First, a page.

A longer class period would allow for more teacher contact per student, more group discussion and projects, and the time to complete work during class time while having the teacher available for questions. Develop a program for volunteer classroom aides (an untapped volunteer resource are retirees who can give kids valuable insight and benefit of their experience - and would foster communication between the older and younger generations).

I've had the advantage of experiencing attending both parochial and public schools, and have had two children graduate from public schools so far. I've also worked in Alternative Education, specifically the programs for students who have been expelled from public schools or who are in Juvenile Hall. I've seen the failure of public schools firsthand and have seen how desperately the teachers' union works to hold onto a system which, despite their protestations, is designed to promote job security first and puts the true best interests of students last.

There are many ways to truly reform public education in this country. Just talking about it accomplishes nothing - teachers and administrators must accept the fact that low test scores ARE a reflection of their job performance and they must be held accountable.

Personally, I taught all my kids to read before they started school because I didn't trust the schools to be able to do the job. All of my kids excelled in English, reading comprehension, and writing skills, and all of them developed a love of reading that I doubt the school's teaching method and curriculum would have taught.

Hey I already have a 9 hour school day. 6 hours of school and 3 hours of baseball practice. (spring only, we aren't allowed to do anything in the fall)

Out of a school of 2200 kids we have over 1500 involved with after school sports or Marching Band. Most will spend 9 hours a day at school.

As for a 2 hour class. Sorry that just will not work. Not that I can't lecture for 2 hours, I can and would. But we have 90 minute classes and by the end of my class the kids are shot.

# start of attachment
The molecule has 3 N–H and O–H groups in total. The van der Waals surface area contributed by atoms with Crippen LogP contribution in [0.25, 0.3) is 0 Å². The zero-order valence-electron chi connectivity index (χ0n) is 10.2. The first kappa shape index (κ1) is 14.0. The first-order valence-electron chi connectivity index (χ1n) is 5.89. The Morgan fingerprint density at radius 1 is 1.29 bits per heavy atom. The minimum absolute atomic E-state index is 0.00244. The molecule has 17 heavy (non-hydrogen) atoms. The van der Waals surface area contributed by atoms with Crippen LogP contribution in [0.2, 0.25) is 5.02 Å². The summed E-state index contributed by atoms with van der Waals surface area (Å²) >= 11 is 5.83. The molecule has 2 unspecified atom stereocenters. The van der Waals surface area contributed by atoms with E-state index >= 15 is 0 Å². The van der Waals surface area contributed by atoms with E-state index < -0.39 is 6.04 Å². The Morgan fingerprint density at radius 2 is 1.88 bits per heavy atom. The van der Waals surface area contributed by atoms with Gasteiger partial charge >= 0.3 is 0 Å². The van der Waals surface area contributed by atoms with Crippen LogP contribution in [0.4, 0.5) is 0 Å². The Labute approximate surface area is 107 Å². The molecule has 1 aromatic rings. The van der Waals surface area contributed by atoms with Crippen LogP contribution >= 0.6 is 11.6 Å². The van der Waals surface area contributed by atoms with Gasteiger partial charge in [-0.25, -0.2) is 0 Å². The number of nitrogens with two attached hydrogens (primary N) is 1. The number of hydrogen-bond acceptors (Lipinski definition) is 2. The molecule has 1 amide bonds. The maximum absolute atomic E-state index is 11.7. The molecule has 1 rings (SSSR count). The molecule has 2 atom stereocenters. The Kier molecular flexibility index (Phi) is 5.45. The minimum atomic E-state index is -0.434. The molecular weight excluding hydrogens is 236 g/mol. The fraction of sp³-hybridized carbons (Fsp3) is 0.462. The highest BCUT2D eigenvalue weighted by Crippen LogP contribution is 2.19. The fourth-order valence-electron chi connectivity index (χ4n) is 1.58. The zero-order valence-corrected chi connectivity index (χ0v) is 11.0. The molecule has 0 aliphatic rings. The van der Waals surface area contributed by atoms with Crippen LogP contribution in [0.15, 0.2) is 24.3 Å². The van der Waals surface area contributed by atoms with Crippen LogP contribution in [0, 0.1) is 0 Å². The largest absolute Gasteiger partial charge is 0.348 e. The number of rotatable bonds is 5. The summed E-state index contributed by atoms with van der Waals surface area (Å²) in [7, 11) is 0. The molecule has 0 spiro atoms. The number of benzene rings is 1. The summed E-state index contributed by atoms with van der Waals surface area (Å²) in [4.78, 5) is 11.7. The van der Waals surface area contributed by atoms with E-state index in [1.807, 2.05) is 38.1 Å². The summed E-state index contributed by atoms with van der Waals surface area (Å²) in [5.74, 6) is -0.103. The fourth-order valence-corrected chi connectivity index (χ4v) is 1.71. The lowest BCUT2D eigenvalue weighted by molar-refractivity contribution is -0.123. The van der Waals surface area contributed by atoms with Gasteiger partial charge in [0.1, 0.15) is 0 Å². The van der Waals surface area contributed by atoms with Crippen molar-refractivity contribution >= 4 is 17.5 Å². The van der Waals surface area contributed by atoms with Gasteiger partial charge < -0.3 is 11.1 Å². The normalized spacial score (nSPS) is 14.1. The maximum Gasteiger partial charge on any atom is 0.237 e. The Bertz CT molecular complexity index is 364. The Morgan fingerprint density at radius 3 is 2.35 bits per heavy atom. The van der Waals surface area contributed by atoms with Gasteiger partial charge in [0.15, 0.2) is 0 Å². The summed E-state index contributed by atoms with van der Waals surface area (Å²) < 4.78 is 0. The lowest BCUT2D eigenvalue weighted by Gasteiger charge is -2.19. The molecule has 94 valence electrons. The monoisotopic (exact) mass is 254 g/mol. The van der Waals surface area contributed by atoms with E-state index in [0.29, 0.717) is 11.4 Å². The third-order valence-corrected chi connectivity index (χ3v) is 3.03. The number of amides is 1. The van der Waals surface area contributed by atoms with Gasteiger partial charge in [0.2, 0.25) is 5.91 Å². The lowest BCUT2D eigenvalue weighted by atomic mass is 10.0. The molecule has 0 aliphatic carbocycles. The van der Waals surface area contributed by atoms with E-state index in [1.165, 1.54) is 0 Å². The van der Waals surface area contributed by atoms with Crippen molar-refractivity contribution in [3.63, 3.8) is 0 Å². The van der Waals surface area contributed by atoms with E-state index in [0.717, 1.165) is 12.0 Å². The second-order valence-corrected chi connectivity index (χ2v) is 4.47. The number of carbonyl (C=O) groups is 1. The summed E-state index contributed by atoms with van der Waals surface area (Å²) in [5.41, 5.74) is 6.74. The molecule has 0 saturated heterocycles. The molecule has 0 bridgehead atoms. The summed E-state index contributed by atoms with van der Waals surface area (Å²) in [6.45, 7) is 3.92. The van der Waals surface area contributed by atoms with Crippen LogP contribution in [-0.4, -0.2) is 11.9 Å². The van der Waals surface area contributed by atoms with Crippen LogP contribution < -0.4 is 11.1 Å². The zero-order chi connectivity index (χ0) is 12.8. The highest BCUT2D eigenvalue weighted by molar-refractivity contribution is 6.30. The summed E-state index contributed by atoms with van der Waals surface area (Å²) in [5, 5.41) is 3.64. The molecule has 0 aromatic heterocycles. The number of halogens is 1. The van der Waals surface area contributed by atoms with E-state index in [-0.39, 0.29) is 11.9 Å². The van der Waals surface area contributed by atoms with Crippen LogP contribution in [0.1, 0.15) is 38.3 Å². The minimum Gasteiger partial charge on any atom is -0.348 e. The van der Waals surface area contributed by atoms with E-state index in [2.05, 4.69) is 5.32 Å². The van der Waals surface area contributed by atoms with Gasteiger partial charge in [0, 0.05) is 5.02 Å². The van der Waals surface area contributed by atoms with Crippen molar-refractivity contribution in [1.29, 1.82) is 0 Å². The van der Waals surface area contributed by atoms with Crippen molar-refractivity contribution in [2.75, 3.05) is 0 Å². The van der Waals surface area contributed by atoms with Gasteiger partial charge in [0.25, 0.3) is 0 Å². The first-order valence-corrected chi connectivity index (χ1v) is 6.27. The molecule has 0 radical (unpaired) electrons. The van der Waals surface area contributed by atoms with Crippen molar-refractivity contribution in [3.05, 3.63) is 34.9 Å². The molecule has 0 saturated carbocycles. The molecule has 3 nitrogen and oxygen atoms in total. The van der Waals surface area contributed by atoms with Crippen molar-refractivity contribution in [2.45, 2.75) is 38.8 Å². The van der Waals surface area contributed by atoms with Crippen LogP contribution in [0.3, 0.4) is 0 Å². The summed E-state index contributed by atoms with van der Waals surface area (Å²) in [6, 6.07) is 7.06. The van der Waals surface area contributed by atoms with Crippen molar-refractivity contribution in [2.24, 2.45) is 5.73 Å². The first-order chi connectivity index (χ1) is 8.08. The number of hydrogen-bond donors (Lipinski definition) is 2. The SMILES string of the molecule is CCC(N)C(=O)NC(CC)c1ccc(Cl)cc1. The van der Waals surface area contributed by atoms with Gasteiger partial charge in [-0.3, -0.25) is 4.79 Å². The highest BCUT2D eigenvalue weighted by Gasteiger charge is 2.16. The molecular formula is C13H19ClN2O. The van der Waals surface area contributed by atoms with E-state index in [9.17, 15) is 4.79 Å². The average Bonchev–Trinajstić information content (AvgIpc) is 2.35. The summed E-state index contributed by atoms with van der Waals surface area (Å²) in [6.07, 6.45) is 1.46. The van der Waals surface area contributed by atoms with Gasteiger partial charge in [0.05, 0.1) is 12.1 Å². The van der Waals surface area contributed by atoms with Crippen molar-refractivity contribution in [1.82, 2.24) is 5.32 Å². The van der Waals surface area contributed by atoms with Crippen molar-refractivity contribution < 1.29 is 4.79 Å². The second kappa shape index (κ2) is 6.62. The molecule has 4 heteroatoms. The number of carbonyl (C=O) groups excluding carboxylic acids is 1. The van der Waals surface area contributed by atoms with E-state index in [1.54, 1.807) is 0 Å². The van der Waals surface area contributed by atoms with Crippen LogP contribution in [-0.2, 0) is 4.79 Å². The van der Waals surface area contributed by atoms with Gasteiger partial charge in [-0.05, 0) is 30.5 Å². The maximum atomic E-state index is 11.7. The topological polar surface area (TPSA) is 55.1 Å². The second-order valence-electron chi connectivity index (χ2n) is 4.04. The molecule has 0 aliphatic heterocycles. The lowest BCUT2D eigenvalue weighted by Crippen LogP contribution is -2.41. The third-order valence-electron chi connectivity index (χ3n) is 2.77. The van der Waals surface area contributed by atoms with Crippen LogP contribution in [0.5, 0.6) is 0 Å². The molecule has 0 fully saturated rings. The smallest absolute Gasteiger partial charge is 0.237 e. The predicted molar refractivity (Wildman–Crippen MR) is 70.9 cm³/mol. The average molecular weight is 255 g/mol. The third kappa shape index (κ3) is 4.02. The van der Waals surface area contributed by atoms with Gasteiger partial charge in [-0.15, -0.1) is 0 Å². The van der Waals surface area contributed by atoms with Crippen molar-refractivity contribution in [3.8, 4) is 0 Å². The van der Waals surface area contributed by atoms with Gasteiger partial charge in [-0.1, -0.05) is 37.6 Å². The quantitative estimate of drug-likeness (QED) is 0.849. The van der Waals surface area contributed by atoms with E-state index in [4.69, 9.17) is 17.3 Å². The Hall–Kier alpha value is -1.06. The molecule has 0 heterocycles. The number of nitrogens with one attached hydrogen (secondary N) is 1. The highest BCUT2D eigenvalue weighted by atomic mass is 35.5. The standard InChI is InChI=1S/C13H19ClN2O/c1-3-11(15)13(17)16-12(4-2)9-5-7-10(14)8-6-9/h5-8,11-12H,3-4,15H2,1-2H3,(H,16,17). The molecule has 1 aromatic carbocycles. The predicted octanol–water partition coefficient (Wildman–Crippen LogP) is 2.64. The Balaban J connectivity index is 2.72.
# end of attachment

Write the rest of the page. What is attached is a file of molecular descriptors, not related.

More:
Think about the last meeting you were at that lasted 2 hours and you didn't want to kill someone to get out of it?

You nailed this one. 9 hours of time-wasting crap is NOT better than 6 hours of time-wasting crap. Dumping all the PC rubbish and getting back to teaching actual useful knowledge is the solution, not just more of an already failed system. It is quite possible to teach a very comprehensive curriculum in 6 hours a day as long as you don't waste time teaching "Wisdom of the Rain Forest Peoples" and "Wymyn's Herstory" for half the year.
I'm not too sure about 2 hour classes, though...attention span and all that.

I have an item on this at my place (and Toren, I swiped your comment; I hope you don't mind).

Two hours is about three times my attention span on a good day, and this isn't an especially good day.

It's not as though the entire block would be spent listening to teacher lectures - it could be broken up into small group projects, individual work, etc.

Both of my sons and my daughter (now a sophomore) all have said they would welcome a set-up like that instead of the typical 6 period day.

The point is that there are other models that could work. Why are we locked into one model? Same goes for the 40 hour work week; 8 hours spread over 5 days. Many people would gladly work 4 10-hour days and then get three days off.

And what will happen when the children who have never had an unsupervised moment are in charge of the world?

A friend of mine has a daugter in college at USC (we live in Sacramento). She was talking about how she didn't want to drive to LA to pick up her daughter for Spring Break and 8 days later drive her back. This involved 28 hours of driving in a short period. I asked why not have her take the Greyhound bus home? She was appalled, her daughter (20 yrs old now) had never ridden a bus without her parent or a chaperone.